January 31 (Monday) 7 pm - Director in Person
Directed by Rodney Evans
US, 2004, b/w and color, 90 min.
With Anthony Mackie, Roger Robinson, Larry Gilliard, Jr.
Rich in heart and intelligence, Rodney Evans' first fiction feature pays homage to art, intellectual ancestry, and the strength to persevere in the face of social injustice. Both an artistic and political achievement, Brother to Brother offers a rare glimpse of what it means to be a black, gay artist today as well as during the Harlem Renaissance, and marks Evans as a brave and unique voice in American cinema. Perry Williams is a talented young artist working and studying in New York. Art world success is knocking at his door, but Perry is afraid of "selling out" to a privileged, white world. At the same time, community and family support is elusive as he endures homophobic barbs from his black classmates, rejection by his father, and a disappointingly fetishistic relationship with his handsome white lover. Then Perry meets Bruce Nugent, a living relic, who was a poet and painter of the Harlem Renaissance, along with Langston Hughes, Zora Neale Hurston, and Wallace Thurman. Surreal narrative turns land him in the middle of scandalous parties and dinners in 1930s Harlem, and Perry learns that his struggle is not new and what is most important is a strong self-image and a commitment to preserve truth and to nurture his artistic spirit.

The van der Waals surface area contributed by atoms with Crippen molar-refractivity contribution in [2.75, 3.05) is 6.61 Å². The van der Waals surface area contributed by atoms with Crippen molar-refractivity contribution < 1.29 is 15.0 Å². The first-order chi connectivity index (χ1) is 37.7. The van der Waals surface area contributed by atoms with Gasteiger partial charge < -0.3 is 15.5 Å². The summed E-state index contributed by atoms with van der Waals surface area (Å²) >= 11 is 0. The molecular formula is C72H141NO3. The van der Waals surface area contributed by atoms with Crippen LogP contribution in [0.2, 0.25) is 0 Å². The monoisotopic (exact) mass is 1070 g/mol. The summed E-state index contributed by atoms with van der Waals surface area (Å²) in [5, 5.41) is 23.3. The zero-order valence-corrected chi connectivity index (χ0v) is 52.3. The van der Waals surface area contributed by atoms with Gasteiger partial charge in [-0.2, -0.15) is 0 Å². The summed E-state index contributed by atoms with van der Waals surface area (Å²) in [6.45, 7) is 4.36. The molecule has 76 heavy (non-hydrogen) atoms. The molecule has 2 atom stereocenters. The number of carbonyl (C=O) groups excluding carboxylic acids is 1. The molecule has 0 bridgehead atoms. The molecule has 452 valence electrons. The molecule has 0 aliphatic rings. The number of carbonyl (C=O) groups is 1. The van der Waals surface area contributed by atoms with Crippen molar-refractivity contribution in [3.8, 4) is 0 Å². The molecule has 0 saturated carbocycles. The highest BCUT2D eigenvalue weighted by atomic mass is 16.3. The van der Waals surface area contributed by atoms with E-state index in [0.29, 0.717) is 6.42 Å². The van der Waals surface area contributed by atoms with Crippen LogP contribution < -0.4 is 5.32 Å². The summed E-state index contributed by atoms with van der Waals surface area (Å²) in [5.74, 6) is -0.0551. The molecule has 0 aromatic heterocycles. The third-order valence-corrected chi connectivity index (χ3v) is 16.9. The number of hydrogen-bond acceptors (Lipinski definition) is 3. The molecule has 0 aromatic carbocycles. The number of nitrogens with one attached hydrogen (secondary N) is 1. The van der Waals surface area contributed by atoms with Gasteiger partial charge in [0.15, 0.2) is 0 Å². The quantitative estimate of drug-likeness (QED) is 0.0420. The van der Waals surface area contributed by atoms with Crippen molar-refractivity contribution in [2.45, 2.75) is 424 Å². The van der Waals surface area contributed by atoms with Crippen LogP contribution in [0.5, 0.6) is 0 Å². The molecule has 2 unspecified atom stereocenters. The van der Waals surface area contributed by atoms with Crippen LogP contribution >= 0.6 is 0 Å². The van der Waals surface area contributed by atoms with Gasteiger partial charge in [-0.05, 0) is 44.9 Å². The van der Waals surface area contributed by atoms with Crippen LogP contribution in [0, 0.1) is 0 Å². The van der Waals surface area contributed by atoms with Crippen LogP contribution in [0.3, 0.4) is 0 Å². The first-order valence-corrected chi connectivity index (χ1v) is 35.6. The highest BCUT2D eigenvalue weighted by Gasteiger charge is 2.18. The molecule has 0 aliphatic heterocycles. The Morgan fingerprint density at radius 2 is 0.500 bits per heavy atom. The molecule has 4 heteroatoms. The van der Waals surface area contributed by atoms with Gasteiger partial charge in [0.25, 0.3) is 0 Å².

This screening is co-presented with the W. E. B. Du Bois Institute of African and African American Research at Harvard University. Film description courtesy of Cinema Village.